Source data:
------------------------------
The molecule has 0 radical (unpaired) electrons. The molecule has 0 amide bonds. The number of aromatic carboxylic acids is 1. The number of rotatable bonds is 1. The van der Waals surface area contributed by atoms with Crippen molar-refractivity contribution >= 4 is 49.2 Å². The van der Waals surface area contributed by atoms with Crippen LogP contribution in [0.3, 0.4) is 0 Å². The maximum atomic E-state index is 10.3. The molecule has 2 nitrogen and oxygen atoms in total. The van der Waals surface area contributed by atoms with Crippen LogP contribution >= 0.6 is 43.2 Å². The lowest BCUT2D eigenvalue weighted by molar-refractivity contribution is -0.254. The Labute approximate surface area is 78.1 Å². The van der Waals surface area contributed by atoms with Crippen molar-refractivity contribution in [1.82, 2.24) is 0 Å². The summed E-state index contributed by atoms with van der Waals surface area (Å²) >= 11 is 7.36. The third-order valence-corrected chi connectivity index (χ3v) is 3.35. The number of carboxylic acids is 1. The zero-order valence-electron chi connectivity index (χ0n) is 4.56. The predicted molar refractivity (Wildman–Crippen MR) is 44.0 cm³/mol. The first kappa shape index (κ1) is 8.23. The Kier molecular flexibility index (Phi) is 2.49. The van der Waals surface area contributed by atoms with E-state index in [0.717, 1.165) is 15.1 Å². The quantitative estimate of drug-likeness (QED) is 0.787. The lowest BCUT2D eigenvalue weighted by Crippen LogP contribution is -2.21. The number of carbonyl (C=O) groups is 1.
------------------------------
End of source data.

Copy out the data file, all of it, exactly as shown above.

The molecule has 0 radical (unpaired) electrons. The molecule has 0 amide bonds. The number of aromatic carboxylic acids is 1. The number of rotatable bonds is 1. The van der Waals surface area contributed by atoms with Crippen molar-refractivity contribution >= 4 is 49.2 Å². The van der Waals surface area contributed by atoms with Crippen LogP contribution in [0.3, 0.4) is 0 Å². The maximum atomic E-state index is 10.3. The molecule has 2 nitrogen and oxygen atoms in total. The van der Waals surface area contributed by atoms with Crippen LogP contribution >= 0.6 is 43.2 Å². The lowest BCUT2D eigenvalue weighted by molar-refractivity contribution is -0.254. The Labute approximate surface area is 78.1 Å². The van der Waals surface area contributed by atoms with Crippen molar-refractivity contribution in [1.82, 2.24) is 0 Å². The summed E-state index contributed by atoms with van der Waals surface area (Å²) >= 11 is 7.36. The third-order valence-corrected chi connectivity index (χ3v) is 3.35. The number of carboxylic acids is 1. The zero-order valence-electron chi connectivity index (χ0n) is 4.56. The predicted molar refractivity (Wildman–Crippen MR) is 44.0 cm³/mol. The first kappa shape index (κ1) is 8.23. The Kier molecular flexibility index (Phi) is 2.49. The van der Waals surface area contributed by atoms with E-state index in [0.717, 1.165) is 15.1 Å². The quantitative estimate of drug-likeness (QED) is 0.787. The lowest BCUT2D eigenvalue weighted by Crippen LogP contribution is -2.21. The number of carbonyl (C=O) groups is 1.